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Well fire ignites health concerns

Bobby Magill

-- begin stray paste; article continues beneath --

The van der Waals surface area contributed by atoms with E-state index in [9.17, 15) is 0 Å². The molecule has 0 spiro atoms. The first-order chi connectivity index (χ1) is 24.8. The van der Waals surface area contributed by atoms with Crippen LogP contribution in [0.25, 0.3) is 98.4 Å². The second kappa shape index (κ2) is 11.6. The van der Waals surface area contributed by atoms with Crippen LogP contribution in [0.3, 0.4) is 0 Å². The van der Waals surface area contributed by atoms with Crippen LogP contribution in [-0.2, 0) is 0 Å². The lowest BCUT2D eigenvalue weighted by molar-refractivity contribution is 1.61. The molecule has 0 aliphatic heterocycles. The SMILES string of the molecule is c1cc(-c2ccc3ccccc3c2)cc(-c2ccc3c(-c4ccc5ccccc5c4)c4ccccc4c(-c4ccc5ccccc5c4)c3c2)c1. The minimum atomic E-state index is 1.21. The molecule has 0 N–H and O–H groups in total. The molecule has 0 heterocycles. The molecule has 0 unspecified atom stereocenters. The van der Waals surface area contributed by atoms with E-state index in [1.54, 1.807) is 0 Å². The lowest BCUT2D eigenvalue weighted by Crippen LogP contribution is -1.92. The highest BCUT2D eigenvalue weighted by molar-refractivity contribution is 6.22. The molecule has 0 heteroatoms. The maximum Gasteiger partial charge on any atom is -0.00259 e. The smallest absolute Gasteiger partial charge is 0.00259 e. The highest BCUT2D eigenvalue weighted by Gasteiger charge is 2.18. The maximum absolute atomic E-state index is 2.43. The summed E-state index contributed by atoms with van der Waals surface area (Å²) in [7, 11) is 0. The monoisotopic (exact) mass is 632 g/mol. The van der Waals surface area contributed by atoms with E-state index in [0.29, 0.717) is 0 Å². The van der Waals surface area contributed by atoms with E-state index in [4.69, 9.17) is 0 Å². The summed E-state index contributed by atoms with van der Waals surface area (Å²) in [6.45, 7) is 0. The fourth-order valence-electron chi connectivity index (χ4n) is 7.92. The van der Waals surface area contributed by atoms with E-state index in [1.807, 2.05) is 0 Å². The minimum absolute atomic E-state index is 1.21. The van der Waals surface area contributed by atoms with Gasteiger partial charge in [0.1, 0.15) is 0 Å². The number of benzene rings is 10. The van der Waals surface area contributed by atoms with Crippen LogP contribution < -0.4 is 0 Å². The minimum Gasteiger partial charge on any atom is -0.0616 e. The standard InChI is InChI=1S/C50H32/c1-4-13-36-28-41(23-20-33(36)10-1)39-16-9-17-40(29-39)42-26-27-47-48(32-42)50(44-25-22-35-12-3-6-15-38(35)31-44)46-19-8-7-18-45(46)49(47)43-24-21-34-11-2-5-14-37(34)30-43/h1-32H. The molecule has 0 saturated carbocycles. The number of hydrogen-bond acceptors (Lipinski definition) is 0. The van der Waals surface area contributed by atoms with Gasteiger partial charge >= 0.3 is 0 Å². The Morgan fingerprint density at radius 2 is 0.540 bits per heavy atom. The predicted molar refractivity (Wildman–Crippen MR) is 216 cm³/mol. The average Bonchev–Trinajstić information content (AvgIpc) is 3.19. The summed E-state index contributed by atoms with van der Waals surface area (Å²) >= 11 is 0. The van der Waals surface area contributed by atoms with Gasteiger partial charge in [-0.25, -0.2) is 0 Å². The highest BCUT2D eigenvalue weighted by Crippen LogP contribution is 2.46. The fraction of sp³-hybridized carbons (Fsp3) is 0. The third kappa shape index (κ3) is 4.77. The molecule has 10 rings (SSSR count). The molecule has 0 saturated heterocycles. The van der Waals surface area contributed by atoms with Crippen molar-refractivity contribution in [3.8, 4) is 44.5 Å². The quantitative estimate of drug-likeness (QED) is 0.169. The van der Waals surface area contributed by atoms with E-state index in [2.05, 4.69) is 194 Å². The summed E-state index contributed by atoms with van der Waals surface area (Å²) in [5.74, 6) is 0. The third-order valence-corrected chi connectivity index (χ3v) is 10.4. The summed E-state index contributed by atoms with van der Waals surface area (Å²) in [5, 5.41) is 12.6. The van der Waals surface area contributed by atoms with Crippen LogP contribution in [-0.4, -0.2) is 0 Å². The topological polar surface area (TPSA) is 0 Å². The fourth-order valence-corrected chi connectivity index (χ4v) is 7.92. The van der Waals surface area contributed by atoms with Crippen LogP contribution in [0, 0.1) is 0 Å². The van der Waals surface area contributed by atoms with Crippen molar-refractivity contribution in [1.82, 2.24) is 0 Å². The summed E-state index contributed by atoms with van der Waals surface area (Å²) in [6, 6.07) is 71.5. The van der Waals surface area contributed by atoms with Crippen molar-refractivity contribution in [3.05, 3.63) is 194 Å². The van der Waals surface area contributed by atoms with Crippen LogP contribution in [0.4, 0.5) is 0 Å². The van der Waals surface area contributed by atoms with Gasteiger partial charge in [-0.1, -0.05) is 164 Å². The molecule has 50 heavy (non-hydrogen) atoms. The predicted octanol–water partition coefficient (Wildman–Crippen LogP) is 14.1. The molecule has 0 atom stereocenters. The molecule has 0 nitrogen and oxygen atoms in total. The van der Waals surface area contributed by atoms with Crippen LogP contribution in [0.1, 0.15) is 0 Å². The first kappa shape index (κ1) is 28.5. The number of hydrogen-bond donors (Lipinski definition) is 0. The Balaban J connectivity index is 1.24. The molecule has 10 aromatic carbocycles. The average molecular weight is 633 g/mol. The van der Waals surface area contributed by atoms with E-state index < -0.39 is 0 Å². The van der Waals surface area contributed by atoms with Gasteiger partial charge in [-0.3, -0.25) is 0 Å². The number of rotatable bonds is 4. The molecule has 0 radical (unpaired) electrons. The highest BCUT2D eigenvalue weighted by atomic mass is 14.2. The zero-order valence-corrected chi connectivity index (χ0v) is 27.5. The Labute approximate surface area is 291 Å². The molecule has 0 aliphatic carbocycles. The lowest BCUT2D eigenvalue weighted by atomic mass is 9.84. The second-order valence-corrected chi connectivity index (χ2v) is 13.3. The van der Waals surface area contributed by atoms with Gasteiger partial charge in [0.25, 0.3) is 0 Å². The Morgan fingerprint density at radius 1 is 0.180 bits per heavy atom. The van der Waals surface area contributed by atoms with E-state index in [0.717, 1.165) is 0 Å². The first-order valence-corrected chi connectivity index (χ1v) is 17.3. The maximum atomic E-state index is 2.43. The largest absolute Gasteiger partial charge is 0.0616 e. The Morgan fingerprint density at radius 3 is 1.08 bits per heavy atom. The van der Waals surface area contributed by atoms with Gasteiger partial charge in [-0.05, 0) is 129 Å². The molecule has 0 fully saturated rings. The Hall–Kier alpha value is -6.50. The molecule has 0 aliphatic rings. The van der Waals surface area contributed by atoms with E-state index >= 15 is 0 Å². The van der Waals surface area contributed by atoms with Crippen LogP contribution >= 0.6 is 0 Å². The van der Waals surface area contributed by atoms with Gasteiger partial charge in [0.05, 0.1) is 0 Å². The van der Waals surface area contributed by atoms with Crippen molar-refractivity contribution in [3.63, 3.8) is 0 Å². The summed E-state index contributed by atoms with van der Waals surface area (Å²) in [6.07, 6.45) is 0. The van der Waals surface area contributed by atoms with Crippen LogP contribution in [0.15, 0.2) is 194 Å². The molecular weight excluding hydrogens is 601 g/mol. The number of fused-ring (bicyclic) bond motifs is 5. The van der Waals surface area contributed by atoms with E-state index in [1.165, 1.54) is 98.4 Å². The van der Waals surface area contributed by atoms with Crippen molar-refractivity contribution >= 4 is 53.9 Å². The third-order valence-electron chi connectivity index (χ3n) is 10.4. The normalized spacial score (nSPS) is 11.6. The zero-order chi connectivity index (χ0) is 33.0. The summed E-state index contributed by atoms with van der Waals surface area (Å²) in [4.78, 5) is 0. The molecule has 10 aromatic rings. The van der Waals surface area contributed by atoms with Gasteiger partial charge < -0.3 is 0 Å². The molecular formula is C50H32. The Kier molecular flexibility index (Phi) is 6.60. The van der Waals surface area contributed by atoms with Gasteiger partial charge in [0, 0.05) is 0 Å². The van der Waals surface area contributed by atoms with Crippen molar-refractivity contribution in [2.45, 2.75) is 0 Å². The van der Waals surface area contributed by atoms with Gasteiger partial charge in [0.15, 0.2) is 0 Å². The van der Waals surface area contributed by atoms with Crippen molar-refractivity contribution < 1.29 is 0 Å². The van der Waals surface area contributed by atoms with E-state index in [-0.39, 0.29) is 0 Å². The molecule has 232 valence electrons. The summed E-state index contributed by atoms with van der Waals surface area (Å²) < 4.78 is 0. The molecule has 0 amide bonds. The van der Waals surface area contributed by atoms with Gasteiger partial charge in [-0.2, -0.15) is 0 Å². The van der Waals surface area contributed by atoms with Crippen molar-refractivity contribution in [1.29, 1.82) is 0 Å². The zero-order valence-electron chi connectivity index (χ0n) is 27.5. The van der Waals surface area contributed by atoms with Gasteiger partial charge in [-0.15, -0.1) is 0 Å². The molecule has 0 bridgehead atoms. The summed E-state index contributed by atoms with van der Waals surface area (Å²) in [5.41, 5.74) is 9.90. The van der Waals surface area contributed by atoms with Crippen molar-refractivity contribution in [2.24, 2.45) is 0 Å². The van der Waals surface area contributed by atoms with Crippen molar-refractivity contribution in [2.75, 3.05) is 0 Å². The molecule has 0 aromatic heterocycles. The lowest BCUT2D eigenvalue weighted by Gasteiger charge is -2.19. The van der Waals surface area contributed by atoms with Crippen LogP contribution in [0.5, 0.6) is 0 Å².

RIFLE – Flames reportedly shot 200 feet above an EnCana natural gas well pad Monday night on Hunter Mesa after a fire broke out at a condensate tank and pit, causing concern among some area residents that the black smoke from the fire may have been toxic. Nearby Grass Mesa residents looked on as Rifle firefighters spent hours working to extinguish the blaze, the cause of which EnCana spokesman Doug Hock said is under investigation. “I had nightmares all night about it,” said Dry Hollow resident Beth Dardynski, who drove out to take pictures of the fire. The blaze was contained within the pad area after it started at about 5:25 p.m. on the Cedar Springs Ranch, Hock said. There were no injuries. The flow of gas to the well was shut off to prevent it from burning, he said. Rifle firefighter Matt Mollenkamp said the Rifle Fire Department spent about five hours working on the blaze. “Because there was no immediate life safety issues, we went ahead and let the tank burn itself out,” he said, adding that firefighters kept aiming water on the well heads. Once the fire died down, the crew used foam to finally douse the fire. Mollenkamp said EnCana will be in charge of investigating the cause of the fire. Meanwhile, area residents are concerned about the potential for more fires on nearby well pads and the health effects of the smoke from Monday’s fire. Hock said the smoke initially drifted skyward, but later in the evening, the black plume moved toward nearby residences. Grass Mesa resident Sara Wussow said there are “huge, nasty chemicals” in smoke from condensate tanks, adding that she wishes EnCana would be more forthright with information about the health hazards of condensate fires. Hock wouldn’t say what kind of health risk the smoke posed Monday or what particulate matter may have been in the smoke. He said those questions are best answered by Garfield County Environmental Health Manager Jim Rada.But Rada, who watched the fire burn Monday, said he doesn’t know what was in the smoke. “Obviously, there’s a substantial amount of particulates involved,” he said, adding that the county’s air quality monitoring program measures PM10 emissions – microscopic particles that can effect people with lung or heart disease and contribute to smog and haze.”There’s no way of knowing if the air in the Grass Mesa area is in exceedance of that,” he said. But, “the blackness of it (the smoke) would indicate that it’s heavy in carbon particulates.”Rada said he doesn’t know if anyone has ever analyzed what toxins condensate emits when it burns. Dardynski was also frustrated that she believes residents are being told too little about the health hazards wells and fires there pose to those who live nearby. “It wasn’t like they were burning off a pile of leaves, they’re burning off chemical substances that aren’t completely breaking down,” she said. “We don’t know what was actually in that condensate tank and that reserve pit that caught on fire. We’re all supposed to shut up and look in the other direction and forget it ever happened.”Grass Mesa resident Garland Anderson said he saw the smoke Monday night, but wasn’t aware of what was actually happening. “It appears to me, just from the experience we’ve had so far in our valley with the gas and oil people and the well pads and all this stuff, that the potential for a fire and explosion and injury … and damage to property is really escalated, and I think it’s going to escalate even more,” said Anderson, who lives on the eastern edge of Grass Mesa, not far from Hunter Mesa. He said he’s unsure if the area has enough hazardous materials experts to provide adequate protection from gas well fires and other accidents. “If they (gas companies) come in and create those kind of potential situations … they should be the first on line to provide hazmat protection and so forth,” Anderson said. “I don’t think they’ve done anywhere near enough. The burden is still on taxpayers to clean up their messes.”Vail, Colorado


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